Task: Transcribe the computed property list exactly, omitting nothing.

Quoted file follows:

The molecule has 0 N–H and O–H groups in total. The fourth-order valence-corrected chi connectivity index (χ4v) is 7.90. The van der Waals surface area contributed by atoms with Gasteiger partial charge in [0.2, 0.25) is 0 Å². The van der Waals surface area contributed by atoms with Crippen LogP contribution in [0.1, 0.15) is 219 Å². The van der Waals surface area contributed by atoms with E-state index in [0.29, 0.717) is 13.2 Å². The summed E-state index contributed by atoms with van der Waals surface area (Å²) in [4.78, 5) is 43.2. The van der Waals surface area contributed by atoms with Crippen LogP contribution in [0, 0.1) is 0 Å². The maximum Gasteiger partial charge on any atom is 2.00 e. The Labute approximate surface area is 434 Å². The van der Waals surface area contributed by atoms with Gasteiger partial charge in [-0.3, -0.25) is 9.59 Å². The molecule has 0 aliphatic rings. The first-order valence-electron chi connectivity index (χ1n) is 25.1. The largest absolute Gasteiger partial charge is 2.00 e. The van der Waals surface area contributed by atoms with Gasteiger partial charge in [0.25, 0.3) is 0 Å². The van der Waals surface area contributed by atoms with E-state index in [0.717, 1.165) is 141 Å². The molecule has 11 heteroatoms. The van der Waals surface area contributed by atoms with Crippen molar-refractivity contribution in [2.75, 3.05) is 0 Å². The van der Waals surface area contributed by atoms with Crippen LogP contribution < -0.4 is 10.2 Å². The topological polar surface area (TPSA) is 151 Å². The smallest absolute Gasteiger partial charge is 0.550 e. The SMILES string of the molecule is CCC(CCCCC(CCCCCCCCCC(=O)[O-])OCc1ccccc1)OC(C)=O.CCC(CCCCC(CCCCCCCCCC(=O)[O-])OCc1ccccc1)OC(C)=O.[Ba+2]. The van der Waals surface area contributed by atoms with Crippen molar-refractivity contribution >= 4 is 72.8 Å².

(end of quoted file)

The molecule has 0 N–H and O–H groups in total. The fourth-order valence-corrected chi connectivity index (χ4v) is 7.90. The van der Waals surface area contributed by atoms with Gasteiger partial charge in [0.2, 0.25) is 0 Å². The van der Waals surface area contributed by atoms with Crippen LogP contribution in [0.1, 0.15) is 219 Å². The van der Waals surface area contributed by atoms with E-state index in [0.29, 0.717) is 13.2 Å². The summed E-state index contributed by atoms with van der Waals surface area (Å²) in [4.78, 5) is 43.2. The van der Waals surface area contributed by atoms with Crippen LogP contribution in [0, 0.1) is 0 Å². The maximum Gasteiger partial charge on any atom is 2.00 e. The Labute approximate surface area is 434 Å². The van der Waals surface area contributed by atoms with Gasteiger partial charge in [-0.3, -0.25) is 9.59 Å². The molecule has 0 aliphatic rings. The first-order valence-electron chi connectivity index (χ1n) is 25.1. The largest absolute Gasteiger partial charge is 2.00 e. The van der Waals surface area contributed by atoms with Gasteiger partial charge in [0.25, 0.3) is 0 Å². The van der Waals surface area contributed by atoms with E-state index in [0.717, 1.165) is 141 Å². The molecule has 11 heteroatoms. The van der Waals surface area contributed by atoms with Crippen molar-refractivity contribution in [2.75, 3.05) is 0 Å². The van der Waals surface area contributed by atoms with Crippen LogP contribution < -0.4 is 10.2 Å². The topological polar surface area (TPSA) is 151 Å². The smallest absolute Gasteiger partial charge is 0.550 e. The SMILES string of the molecule is CCC(CCCCC(CCCCCCCCCC(=O)[O-])OCc1ccccc1)OC(C)=O.CCC(CCCCC(CCCCCCCCCC(=O)[O-])OCc1ccccc1)OC(C)=O.[Ba+2]. The van der Waals surface area contributed by atoms with Crippen molar-refractivity contribution >= 4 is 72.8 Å².